Colonel TAYLOR. All right, as soon as Captain Miller and Dr. Shapiro, who, as you know, are thoroughly conversant with the misconduct bill- after the other organizations have spoken, I would like to suggest you hear them.

The CHAIRMAN. All right, Colonel, suppose we proceed with this introduction, and then hear from them later on.

Colonel TAYLOR. All right.
The CHAIRMAN. Captain Kirby?

Captain KIRBY. Mr. Chairman, in regard to the bill for the socalled misconduct, that is referred to in H. R. 1538, which is a general bill covering our legislative program, I assume later on there will be technical discussion of the various phases of this bill, so we will not take up the time just now. However, we have here this morning, to attend before the committee, the national commander of the Disabled American Veterans, Judge M. Froome Barbour of Cincinnati, who served overseas in the air service, and who, through the years, has followed the problem. My understanding is that Commander Barbour has a brief statement, generally outlining our position.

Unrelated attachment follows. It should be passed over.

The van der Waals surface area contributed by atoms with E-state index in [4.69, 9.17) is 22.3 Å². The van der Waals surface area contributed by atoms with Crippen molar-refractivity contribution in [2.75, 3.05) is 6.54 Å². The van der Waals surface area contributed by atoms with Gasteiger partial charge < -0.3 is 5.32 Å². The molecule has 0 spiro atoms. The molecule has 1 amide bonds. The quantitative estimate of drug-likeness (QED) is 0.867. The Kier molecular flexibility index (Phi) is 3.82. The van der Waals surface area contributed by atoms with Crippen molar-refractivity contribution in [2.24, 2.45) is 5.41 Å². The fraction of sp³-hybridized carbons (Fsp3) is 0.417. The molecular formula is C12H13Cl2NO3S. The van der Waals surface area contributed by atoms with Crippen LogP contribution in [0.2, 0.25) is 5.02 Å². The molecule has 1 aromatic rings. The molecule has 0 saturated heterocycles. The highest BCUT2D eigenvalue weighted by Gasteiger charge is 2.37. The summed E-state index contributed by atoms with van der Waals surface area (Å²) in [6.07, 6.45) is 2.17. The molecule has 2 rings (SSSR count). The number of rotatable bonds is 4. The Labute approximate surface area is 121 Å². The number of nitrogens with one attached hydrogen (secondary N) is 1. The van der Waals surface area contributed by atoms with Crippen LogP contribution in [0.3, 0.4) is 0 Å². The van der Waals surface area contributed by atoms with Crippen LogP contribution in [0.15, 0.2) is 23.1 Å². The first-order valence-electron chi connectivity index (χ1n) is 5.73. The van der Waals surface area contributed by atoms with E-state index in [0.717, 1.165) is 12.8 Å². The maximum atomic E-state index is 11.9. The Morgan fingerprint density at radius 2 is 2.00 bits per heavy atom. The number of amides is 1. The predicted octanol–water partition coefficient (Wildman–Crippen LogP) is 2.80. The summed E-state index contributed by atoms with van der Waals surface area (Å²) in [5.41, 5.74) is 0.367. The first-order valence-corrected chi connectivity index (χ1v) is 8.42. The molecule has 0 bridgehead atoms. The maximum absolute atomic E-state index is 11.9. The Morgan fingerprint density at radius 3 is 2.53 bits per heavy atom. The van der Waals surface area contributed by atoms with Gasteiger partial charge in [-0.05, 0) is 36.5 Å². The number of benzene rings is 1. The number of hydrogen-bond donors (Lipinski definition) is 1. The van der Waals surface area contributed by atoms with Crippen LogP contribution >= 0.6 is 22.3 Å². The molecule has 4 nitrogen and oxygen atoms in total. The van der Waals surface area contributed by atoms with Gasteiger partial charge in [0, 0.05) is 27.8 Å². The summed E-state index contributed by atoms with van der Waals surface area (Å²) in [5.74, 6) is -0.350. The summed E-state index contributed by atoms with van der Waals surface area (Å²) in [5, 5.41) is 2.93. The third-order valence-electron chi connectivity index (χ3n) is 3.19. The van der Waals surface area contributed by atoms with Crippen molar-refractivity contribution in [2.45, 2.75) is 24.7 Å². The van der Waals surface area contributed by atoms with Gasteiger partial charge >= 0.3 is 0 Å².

The CHAIRMAN. Commander Barbour, we are glad to have you here this morning.

STATEMENT OF M. FROOME BARBOUR, NATIONAL COMMANDER,

DISABLED AMERICAN VETERANS

Mr. BARBOUR. Mr. Chairman and members of the committee, anticipating the desire of the committee to terminate these remarks as briefly as possible, I reduced them to writing, and with your permis

sion I would like to make this statement on behalf of the Disabled American Veterans.